There is a reasonable body of evidence supporting the use of EN over PN in acute pancreatitis. Meta-analyses (11,12,13) have consistently shown that EN significantly reduces mortality, multi-organ dysfunction, and systemic infection compared to PN.

Nasojejunal (NJ) feeding is thought to be physiologically ideal as nutrients infused into the jejunum have minimal effect on pancreatic exocrine secretion. However, two meta-analyses(10,12) of patients with severe predicted and/or acute pancreatitis showed that nasogastric (NG) feeding was not inferior to NJ feeding with regards to mortality, tracheal aspiration, pain, and meeting energy balance.

Based on current available evidence, enteral feeding via either NG or NJ routes should be considered as first-line for nutritional support in patients with acute pancreatitis. PN should be considered in patients in whom EN feeding cannot be achieved (intestinal obstruction, extensive necrosis, intolerance).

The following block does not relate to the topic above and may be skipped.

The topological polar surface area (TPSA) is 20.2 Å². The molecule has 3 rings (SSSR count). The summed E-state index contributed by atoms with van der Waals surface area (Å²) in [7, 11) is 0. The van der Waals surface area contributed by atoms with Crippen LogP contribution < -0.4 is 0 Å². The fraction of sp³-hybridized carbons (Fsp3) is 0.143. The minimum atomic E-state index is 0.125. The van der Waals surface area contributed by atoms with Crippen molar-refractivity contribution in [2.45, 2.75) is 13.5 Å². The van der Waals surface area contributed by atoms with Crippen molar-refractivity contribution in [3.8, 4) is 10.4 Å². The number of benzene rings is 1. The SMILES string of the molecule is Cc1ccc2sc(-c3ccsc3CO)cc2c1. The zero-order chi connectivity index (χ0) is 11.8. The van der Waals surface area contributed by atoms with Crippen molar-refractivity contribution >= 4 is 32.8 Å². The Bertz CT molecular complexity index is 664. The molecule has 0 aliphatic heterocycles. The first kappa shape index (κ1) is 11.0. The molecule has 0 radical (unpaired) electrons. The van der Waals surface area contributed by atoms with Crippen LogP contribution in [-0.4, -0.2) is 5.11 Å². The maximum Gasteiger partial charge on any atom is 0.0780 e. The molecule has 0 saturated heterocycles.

A recent meta-analysis consisting of 11 studies containing 775 patients with acute pancreatitis, including those with severe acute pancreatitis, showed that early EN within 48 hours of admission was associated with significant reductions in all-infectious complications, catheter-related septic complications, pancreatic infection, hospital length of stay and mortality.(14)

Another RCT, not included in the above meta-analysis, showed that early EN (within 48 hours) significantly moderated the immune response by reducing the incidence of multi-organ dysfunction syndrome, systemic inflammatory response syndrome, pancreatic infection and ICU length of stay. (15)

Guidelines recommend the use of early (within 48 hours) EN in all patients with acute severe pancreatitis.(16)